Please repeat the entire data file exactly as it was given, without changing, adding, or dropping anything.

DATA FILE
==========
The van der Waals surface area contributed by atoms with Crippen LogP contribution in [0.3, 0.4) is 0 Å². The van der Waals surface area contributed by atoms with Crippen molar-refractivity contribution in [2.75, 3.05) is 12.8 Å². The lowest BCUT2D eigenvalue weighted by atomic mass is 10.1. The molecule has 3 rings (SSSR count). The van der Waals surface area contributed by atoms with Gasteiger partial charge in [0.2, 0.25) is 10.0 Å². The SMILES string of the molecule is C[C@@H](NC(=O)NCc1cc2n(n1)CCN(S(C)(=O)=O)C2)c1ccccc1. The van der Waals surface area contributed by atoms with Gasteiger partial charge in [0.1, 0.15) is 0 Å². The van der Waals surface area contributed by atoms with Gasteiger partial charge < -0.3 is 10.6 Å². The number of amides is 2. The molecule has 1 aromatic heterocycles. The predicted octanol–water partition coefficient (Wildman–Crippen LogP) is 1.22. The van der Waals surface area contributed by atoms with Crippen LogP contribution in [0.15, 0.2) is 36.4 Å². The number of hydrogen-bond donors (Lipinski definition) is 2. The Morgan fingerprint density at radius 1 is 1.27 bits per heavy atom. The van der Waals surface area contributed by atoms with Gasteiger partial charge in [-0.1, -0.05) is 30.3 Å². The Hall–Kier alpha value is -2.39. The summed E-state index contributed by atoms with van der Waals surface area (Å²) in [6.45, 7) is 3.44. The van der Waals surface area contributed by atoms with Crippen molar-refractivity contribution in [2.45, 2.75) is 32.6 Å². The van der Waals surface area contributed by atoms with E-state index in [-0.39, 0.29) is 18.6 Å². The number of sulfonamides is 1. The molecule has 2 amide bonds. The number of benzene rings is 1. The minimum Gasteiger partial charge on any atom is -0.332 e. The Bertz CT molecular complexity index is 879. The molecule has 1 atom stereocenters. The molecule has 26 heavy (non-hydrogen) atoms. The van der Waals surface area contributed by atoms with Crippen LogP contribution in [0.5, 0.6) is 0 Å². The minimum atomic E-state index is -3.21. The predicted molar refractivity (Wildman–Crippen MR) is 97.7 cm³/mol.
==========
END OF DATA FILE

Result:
The van der Waals surface area contributed by atoms with Crippen LogP contribution in [0.3, 0.4) is 0 Å². The van der Waals surface area contributed by atoms with Crippen molar-refractivity contribution in [2.75, 3.05) is 12.8 Å². The lowest BCUT2D eigenvalue weighted by atomic mass is 10.1. The molecule has 3 rings (SSSR count). The van der Waals surface area contributed by atoms with Gasteiger partial charge in [0.2, 0.25) is 10.0 Å². The SMILES string of the molecule is C[C@@H](NC(=O)NCc1cc2n(n1)CCN(S(C)(=O)=O)C2)c1ccccc1. The van der Waals surface area contributed by atoms with Gasteiger partial charge in [0.1, 0.15) is 0 Å². The van der Waals surface area contributed by atoms with Gasteiger partial charge < -0.3 is 10.6 Å². The number of amides is 2. The molecule has 1 aromatic heterocycles. The predicted octanol–water partition coefficient (Wildman–Crippen LogP) is 1.22. The van der Waals surface area contributed by atoms with Crippen LogP contribution in [0.15, 0.2) is 36.4 Å². The number of hydrogen-bond donors (Lipinski definition) is 2. The Morgan fingerprint density at radius 1 is 1.27 bits per heavy atom. The van der Waals surface area contributed by atoms with Gasteiger partial charge in [-0.1, -0.05) is 30.3 Å². The Hall–Kier alpha value is -2.39. The summed E-state index contributed by atoms with van der Waals surface area (Å²) in [6.45, 7) is 3.44. The van der Waals surface area contributed by atoms with Crippen molar-refractivity contribution in [2.45, 2.75) is 32.6 Å². The van der Waals surface area contributed by atoms with E-state index in [-0.39, 0.29) is 18.6 Å². The number of sulfonamides is 1. The molecule has 2 amide bonds. The number of benzene rings is 1. The minimum Gasteiger partial charge on any atom is -0.332 e. The Bertz CT molecular complexity index is 879. The molecule has 1 atom stereocenters. The molecule has 26 heavy (non-hydrogen) atoms. The van der Waals surface area contributed by atoms with Crippen LogP contribution in [0.5, 0.6) is 0 Å². The minimum atomic E-state index is -3.21. The predicted molar refractivity (Wildman–Crippen MR) is 97.7 cm³/mol.